Let’s talk about "Halloween Hangover" for a minute. Halloween Hangover is a residual exhaustion that extends throughout the rest of the week because Halloween landed on a weekday, most likely a weekday that is not Thursday or Friday. Whether you went trick or treating, drink or treating, or hosted a Halloween party at your home, if you’re a parent, a midweek Halloween experience totally trashes productivity for the rest of your work week.
I knew this. In fact I spent the two weeks leading up to Halloween trying to convince my kids that we didn’t need to go trick or treating. I was labeled “a Halloween Hater”, a Halloween grinch. I begged and pleaded:
“It’s a school night, don’t you just want to go to bed?”
“Guys, candy is on sale the next day, I’ll buy a bag. I'll buy several bags.”
“I don’t really want to buy a Halloween costume this year, do you?”
But their rebuttals were filled with such innocent excitement that I decidedly gave up on my mission to stave off what I saw as an inevitable destruction of the rest of our school week.
I woke up the day after Halloween with a headache, extreme exhaustion, and emotional weakness. I knew this feeling. I had a hangover. But somehow I didn’t recall an obscene amount of partying. I walked for several hours with friends from our neighborhood; had a few pieces of candy; and indulged just a tiny bit in “adult treats”... but it seemed as though, the constant chasing kids from house to house, looking out for cars and random tree stumps in the dark, laughing and minor frights proved emotionally draining. To make matters worse, the interrupted bedtime routine on a school night ended up in an epic battle of parental wits. I found myself negotiating with excited, jazzed up kids too empowered by the night’s frolicking to go to bed.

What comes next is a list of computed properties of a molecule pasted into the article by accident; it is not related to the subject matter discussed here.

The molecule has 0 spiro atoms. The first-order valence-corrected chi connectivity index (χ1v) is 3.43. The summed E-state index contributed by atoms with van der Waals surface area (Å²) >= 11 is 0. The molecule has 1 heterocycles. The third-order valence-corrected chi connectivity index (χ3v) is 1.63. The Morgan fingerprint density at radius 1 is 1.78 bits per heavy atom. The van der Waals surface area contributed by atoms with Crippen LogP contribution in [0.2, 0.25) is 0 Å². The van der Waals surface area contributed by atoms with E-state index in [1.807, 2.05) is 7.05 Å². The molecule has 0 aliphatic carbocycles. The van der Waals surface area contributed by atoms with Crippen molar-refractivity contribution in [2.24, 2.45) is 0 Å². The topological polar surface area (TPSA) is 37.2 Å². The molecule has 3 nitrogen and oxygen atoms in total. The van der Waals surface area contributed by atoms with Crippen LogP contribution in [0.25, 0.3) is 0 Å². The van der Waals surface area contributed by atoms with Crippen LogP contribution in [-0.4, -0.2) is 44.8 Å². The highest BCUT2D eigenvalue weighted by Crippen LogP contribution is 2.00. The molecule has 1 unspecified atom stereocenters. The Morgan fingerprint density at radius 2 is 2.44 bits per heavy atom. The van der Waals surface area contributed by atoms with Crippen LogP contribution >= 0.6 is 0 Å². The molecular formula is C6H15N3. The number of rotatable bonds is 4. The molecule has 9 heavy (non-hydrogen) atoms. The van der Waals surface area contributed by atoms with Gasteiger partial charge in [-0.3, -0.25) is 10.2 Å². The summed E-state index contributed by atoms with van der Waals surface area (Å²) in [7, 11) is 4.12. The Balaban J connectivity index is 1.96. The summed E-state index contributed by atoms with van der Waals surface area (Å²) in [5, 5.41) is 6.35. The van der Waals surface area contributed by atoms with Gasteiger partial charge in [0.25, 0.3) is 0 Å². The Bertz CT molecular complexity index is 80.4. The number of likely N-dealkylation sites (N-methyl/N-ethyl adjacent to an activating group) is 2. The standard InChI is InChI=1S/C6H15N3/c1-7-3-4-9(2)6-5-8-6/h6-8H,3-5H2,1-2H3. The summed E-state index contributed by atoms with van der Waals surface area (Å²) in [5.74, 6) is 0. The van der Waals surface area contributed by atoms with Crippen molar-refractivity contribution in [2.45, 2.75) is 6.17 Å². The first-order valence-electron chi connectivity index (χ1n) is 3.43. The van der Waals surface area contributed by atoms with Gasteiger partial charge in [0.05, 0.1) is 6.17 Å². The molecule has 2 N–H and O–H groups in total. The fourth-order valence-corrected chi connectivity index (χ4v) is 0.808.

I was not alone. Zoned out and barely coherently, I sat in my car that next morning watching the world pass me by. I witnessed other parents dragging themselves from their cars like zombies, coffee in hand, pushing bouncing children into the school. I saw families rushing from minivans toward the school in hopes of beating the bell. And then there were the families that gave up and just walked expecting the bell to remind them of a failed attempt at perfect attendance. I thought about the teachers and the school staff. I don’t know how they do it. Faded smiles and caffeinated grimaces welcomed our sugared up kids to learn another day as if nothing had happened in the classroom the day before. Halloween decorations replaced by Thanksgiving turkeys and cornucopias.
Halloween Hangover is real. All the emotional excitement, the increased sugar intake (which also results in crashing), in addition to the interrupted school/work week routine can knock anyone out. Here are my Halloween Hangover Tips:
I'm a former teacher and former college athlete, currently working in edtech. My mission is to get parents to partner with their child's teacher.